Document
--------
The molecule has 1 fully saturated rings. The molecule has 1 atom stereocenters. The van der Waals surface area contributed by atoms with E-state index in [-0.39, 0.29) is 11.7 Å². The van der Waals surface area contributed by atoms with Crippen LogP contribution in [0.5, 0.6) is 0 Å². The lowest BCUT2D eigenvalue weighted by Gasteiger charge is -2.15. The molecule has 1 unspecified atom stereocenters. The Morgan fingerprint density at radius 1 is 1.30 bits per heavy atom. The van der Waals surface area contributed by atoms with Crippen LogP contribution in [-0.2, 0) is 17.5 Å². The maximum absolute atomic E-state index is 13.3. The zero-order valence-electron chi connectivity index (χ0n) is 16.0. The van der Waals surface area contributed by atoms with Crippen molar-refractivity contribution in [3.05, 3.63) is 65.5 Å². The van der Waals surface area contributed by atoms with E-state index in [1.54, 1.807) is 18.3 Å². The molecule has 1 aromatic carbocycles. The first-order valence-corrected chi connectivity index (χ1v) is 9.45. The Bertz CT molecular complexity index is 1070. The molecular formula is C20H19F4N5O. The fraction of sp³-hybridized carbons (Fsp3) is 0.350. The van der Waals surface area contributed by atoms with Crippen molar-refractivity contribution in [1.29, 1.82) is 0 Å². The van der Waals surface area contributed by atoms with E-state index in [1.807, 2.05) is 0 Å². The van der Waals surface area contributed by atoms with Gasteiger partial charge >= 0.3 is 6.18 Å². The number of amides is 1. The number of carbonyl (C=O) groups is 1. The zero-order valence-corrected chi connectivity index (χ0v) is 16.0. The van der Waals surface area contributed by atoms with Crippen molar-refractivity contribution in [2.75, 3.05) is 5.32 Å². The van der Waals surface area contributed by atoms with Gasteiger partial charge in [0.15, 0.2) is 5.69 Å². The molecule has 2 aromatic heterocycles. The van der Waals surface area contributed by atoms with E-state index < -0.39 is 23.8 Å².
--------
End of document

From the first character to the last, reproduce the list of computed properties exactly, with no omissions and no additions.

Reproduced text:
The molecule has 1 fully saturated rings. The molecule has 1 atom stereocenters. The van der Waals surface area contributed by atoms with E-state index in [-0.39, 0.29) is 11.7 Å². The van der Waals surface area contributed by atoms with Crippen LogP contribution in [0.5, 0.6) is 0 Å². The lowest BCUT2D eigenvalue weighted by Gasteiger charge is -2.15. The molecule has 1 unspecified atom stereocenters. The Morgan fingerprint density at radius 1 is 1.30 bits per heavy atom. The van der Waals surface area contributed by atoms with Crippen LogP contribution in [-0.2, 0) is 17.5 Å². The maximum absolute atomic E-state index is 13.3. The zero-order valence-electron chi connectivity index (χ0n) is 16.0. The van der Waals surface area contributed by atoms with Crippen molar-refractivity contribution in [3.05, 3.63) is 65.5 Å². The van der Waals surface area contributed by atoms with E-state index in [1.54, 1.807) is 18.3 Å². The molecule has 1 aromatic carbocycles. The first-order valence-corrected chi connectivity index (χ1v) is 9.45. The Bertz CT molecular complexity index is 1070. The molecular formula is C20H19F4N5O. The fraction of sp³-hybridized carbons (Fsp3) is 0.350. The van der Waals surface area contributed by atoms with Crippen molar-refractivity contribution in [1.29, 1.82) is 0 Å². The van der Waals surface area contributed by atoms with E-state index in [1.807, 2.05) is 0 Å². The van der Waals surface area contributed by atoms with Gasteiger partial charge >= 0.3 is 6.18 Å². The number of amides is 1. The number of carbonyl (C=O) groups is 1. The zero-order valence-corrected chi connectivity index (χ0v) is 16.0. The van der Waals surface area contributed by atoms with Crippen molar-refractivity contribution in [2.75, 3.05) is 5.32 Å². The van der Waals surface area contributed by atoms with Gasteiger partial charge in [0.15, 0.2) is 5.69 Å². The molecule has 2 aromatic heterocycles. The van der Waals surface area contributed by atoms with E-state index < -0.39 is 23.8 Å².